Johns Hopkins scientists say they have developed a blood test that spots tumor-specific DNA and protein biomarkers for early-stage pancreatic cancer. The combined “liquid biopsy” identified the markers in the blood of 221 patients with the early-stage disease. Their results, published online the week of Sept. 4 in the Proceedings of the National Academy of Sciences, show that detection of markers from both DNA and protein products of DNA was twice as accurate at identifying the disease as detection of DNA alone.
Such liquid biopsies aim to fish out DNA molecules specific for cancer amid a wide sea of normal DNA circulating in the blood. Tumors tend to shed their mutated DNA into the bloodstream, making it possible for scientists to use genomic sequencing tools to sift through the blood and find such cancer-linked DNA.
Most early-stage pancreatic cancers are found incidentally during an imaging scan and generally cause no symptoms. But the disease is most often found late, when it’s far advanced and resection, or surgery, is not the first treatment option, says Jin He, M.D., assistant professor of surgery at the Johns Hopkins University School of Medicine. “In the past 30 years, we haven’t made much progress in identifying people with resectable cancers,” says He. “If this test’s performance is validated in larger studies, it could be used to identify patients with early, asymptomatic pancreatic cancer.”
While their test is not ready to be used outside of a research setting, they say, mutated DNA of the type that is shed from tumors and found in blood is “exquisitely specific” for cancer. “If cancer-linked DNA can be found in the blood of an individual, it is very likely that person has cancer,” says Bert Vogelstein, M.D., co-director of the Ludwig Center at the Johns Hopkins Kimmel Cancer Center. Studies by Vogelstein’s team and others have shown that DNA can be identified in the blood of more than 85 percent of patients with advanced cancers. However, the sensitivity of detecting such small bits of DNA in the blood of patients with early cancers, without prior knowledge of the genetic status of the cancers, was unknown prior to this study, say the scientists.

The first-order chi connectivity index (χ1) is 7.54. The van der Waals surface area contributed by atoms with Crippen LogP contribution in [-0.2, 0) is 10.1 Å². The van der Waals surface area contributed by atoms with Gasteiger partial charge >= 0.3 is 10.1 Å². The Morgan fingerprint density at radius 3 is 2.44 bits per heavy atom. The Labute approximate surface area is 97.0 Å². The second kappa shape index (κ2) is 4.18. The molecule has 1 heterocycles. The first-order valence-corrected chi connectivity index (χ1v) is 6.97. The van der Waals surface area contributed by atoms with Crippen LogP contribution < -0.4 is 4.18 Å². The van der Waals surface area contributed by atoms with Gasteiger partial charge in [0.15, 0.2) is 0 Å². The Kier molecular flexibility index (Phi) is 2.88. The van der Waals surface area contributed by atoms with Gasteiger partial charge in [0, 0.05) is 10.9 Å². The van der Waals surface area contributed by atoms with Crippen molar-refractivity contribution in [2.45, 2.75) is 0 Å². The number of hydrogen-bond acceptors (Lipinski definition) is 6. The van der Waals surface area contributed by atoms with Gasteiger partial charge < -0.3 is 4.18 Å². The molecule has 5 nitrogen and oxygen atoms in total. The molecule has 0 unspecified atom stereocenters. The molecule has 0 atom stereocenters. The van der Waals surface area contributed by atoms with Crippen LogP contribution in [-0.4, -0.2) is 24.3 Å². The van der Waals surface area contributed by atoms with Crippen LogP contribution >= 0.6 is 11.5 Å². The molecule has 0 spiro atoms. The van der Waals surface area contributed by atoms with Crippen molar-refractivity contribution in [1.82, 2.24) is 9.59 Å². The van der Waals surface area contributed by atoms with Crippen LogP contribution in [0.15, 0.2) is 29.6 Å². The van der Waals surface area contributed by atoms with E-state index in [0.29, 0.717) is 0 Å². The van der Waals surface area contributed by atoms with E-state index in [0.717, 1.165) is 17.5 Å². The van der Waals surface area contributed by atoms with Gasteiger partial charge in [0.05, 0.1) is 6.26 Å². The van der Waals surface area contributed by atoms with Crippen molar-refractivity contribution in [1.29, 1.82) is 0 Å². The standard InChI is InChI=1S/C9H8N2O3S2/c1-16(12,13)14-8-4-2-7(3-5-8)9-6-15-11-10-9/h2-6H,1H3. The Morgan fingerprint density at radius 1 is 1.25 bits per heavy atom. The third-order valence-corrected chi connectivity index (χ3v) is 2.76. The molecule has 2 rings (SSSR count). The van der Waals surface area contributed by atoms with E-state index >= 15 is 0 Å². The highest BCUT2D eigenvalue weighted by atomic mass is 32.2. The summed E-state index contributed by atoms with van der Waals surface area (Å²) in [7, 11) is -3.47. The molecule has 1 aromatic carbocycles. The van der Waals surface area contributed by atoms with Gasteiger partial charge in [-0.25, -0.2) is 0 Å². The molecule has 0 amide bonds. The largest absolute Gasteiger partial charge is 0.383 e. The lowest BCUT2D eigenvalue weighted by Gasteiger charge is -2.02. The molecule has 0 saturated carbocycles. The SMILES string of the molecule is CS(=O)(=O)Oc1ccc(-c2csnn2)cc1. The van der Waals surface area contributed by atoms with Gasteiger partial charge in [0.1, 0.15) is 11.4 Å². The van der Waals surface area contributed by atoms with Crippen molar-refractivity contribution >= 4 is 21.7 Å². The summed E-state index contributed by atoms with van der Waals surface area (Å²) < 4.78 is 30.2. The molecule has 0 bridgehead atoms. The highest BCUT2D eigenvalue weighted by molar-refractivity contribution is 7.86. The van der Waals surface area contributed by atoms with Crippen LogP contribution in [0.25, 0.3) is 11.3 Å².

In their new study, blood and tumor tissue samples were collected from 221 men and women, mostly Caucasians, with stage I and II pancreatic cancers who underwent surgery to remove their pancreas at hospitals in Australia, Korea, Indiana, Pittsburgh, the Mayo Clinic, Rochester, Memorial Sloan Kettering in New York and The Johns Hopkins Hospital. Another 182 people with no known history of cancer, autoimmune disease or chronic kidney disease donated their blood for the study.